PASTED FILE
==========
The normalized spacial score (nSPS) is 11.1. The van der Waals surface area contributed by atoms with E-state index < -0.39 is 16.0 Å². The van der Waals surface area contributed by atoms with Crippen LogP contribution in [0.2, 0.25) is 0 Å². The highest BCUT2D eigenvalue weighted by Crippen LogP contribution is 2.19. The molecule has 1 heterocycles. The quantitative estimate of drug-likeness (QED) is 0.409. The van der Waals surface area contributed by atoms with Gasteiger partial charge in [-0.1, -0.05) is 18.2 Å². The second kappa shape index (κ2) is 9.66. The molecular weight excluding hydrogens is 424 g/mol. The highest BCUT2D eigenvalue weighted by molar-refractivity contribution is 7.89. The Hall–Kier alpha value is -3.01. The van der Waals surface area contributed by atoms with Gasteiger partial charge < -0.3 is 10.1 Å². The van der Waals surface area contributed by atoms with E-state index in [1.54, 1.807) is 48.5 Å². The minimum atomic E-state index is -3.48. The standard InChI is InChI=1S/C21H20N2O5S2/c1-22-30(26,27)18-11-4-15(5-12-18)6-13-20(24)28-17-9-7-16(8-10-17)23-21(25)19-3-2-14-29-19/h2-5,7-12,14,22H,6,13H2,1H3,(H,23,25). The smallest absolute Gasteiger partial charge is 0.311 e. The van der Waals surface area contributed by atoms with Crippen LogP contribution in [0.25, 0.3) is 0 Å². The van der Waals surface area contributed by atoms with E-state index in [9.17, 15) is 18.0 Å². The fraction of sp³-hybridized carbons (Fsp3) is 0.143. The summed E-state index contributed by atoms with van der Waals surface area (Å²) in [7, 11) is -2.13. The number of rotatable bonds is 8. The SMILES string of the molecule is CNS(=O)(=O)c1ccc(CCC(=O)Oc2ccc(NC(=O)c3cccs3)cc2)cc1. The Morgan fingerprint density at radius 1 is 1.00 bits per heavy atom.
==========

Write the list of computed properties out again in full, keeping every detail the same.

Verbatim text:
The normalized spacial score (nSPS) is 11.1. The van der Waals surface area contributed by atoms with E-state index < -0.39 is 16.0 Å². The van der Waals surface area contributed by atoms with Crippen LogP contribution in [0.2, 0.25) is 0 Å². The highest BCUT2D eigenvalue weighted by Crippen LogP contribution is 2.19. The molecule has 1 heterocycles. The quantitative estimate of drug-likeness (QED) is 0.409. The van der Waals surface area contributed by atoms with Gasteiger partial charge in [-0.1, -0.05) is 18.2 Å². The second kappa shape index (κ2) is 9.66. The molecular weight excluding hydrogens is 424 g/mol. The highest BCUT2D eigenvalue weighted by molar-refractivity contribution is 7.89. The Hall–Kier alpha value is -3.01. The van der Waals surface area contributed by atoms with Gasteiger partial charge < -0.3 is 10.1 Å². The van der Waals surface area contributed by atoms with E-state index in [1.54, 1.807) is 48.5 Å². The minimum atomic E-state index is -3.48. The standard InChI is InChI=1S/C21H20N2O5S2/c1-22-30(26,27)18-11-4-15(5-12-18)6-13-20(24)28-17-9-7-16(8-10-17)23-21(25)19-3-2-14-29-19/h2-5,7-12,14,22H,6,13H2,1H3,(H,23,25). The smallest absolute Gasteiger partial charge is 0.311 e. The van der Waals surface area contributed by atoms with Crippen LogP contribution in [0.25, 0.3) is 0 Å². The van der Waals surface area contributed by atoms with E-state index in [9.17, 15) is 18.0 Å². The fraction of sp³-hybridized carbons (Fsp3) is 0.143. The summed E-state index contributed by atoms with van der Waals surface area (Å²) in [7, 11) is -2.13. The number of rotatable bonds is 8. The SMILES string of the molecule is CNS(=O)(=O)c1ccc(CCC(=O)Oc2ccc(NC(=O)c3cccs3)cc2)cc1. The Morgan fingerprint density at radius 1 is 1.00 bits per heavy atom.